Even if I'm totally wrong, I still find it intriguing to think of MacDougall's presence as a kind of sneaky psychosocial development.

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Dem
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« Reply #6 on: February 13, 2014, 11:02:29 AM »

Good points, Jompier - he could have been a plant but that would be sooooooooo unethical! More likely he's someone who's had extensive therapy himself and just naturally shifts into psych-speak when he's with a psychiatrist/ologist OR (even better story!) he's a mimicker of professions he admires and tries to get alongside them by using their language and also befriending them. He wants to be a peer and not a patient. Actually, I'm liking this idea more and more!
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statisticus
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« Reply #7 on: February 15, 2014, 12:29:45 AM »

I'm with HueItzcoatl on this one.  Technically the story is SF on account of the setting, but that is quite irrelevant to the story.  The protagonist might just as easily have moved from New York to San Francisco and we'd have the same driver for the story.  Nor did I find the story itself compelling.  Social workers on the Moon working through their personal problems, when they could be doing something interesting like exploring a new and unearthly environment?  Who wants to hear about that?

OK, obviously some of you do, and kudos to you.  But this story did nothing whatever for me.
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FireTurtle
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« Reply #8 on: February 17, 2014, 03:16:31 PM »

I pretty much concur with what's been said already. I had additional issues with the seemingly self-important way thesis character kept referring to herself as a Psychiatrist. Yes, it's your professional identity, but it doesn't seem realistic to go all "Bob Dole" about your profession. When I'm contemplating something I don't think "I'm an anesthesiologist so I think XYZ". I just think "XYZ". I am sure the same is true for engineers, accountants, and all other professions. It felt inauthentic.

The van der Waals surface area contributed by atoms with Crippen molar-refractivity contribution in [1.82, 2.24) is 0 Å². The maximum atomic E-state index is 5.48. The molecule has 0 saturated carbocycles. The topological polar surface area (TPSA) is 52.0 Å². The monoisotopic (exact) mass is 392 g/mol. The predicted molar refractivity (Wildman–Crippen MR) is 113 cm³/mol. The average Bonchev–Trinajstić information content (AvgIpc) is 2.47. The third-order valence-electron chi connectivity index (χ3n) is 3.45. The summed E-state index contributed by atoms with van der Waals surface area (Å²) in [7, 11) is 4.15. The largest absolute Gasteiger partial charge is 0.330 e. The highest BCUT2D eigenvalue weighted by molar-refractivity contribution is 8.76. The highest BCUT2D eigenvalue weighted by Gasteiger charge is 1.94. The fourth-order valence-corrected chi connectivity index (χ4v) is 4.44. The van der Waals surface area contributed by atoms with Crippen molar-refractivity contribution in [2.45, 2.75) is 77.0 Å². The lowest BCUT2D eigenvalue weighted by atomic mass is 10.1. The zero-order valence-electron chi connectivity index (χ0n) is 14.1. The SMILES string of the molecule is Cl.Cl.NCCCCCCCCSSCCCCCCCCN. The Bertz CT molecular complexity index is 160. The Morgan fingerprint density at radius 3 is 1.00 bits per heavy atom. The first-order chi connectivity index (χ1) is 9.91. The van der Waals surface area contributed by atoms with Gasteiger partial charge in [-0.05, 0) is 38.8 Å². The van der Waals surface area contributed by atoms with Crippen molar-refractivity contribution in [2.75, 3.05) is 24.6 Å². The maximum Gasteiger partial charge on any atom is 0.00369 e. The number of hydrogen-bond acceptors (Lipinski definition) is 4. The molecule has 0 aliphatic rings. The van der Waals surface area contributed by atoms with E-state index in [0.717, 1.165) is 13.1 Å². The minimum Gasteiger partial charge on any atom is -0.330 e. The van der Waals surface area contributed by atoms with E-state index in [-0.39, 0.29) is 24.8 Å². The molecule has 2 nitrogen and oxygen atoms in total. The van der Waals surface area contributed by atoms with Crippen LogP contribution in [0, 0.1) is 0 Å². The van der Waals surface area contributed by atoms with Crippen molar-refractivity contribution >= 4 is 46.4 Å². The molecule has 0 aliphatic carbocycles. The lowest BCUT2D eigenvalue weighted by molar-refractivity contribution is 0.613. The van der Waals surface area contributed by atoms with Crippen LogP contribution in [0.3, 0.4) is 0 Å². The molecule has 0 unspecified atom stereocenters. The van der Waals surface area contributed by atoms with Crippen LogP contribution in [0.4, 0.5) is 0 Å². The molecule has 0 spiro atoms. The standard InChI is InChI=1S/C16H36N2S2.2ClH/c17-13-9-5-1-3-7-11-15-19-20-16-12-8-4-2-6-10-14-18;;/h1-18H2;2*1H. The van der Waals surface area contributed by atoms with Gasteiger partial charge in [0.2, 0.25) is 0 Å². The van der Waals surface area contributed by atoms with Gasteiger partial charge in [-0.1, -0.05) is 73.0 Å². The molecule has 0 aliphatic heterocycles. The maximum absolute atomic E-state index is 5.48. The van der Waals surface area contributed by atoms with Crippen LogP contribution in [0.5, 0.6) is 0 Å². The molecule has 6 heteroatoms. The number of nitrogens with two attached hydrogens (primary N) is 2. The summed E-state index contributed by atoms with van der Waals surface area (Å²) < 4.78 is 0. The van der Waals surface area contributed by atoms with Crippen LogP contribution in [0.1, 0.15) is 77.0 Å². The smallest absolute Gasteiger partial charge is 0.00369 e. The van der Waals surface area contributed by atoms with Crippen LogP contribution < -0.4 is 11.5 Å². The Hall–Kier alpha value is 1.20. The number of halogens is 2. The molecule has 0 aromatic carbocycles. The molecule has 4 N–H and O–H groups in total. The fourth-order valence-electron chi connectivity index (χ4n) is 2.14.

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Asomatous
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« Reply #9 on: February 19, 2014, 12:27:19 AM »


I got the sense, however, that MacDougall was not a typical laborer but was instead another psychologist sent, surreptitiously, to work with Holmes.


Interesting take! I usually suspect everyone of almost everything but this never occurred to me. I agree he did use quite a bit of psycho-speak yet I am not sure he really was an undercover shrink. Your evidence is strong however.  Smiley
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albionmoonlight
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« Reply #10 on: February 19, 2014, 12:08:20 PM »

The story presented a world where the people in charge knew the psychological stresses of the environment and would not hesitate to take people away who could not handle it.  It seems that if the people in charged suspected Holmes of breaking up, they would have either removed her or forced her into therapy.  MacDougall as a secret shrink does not seem to work with that world.

Not saying that it was not intended by the author, but if it was, I think that it was a bit inconsistent.
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Sir Postsalot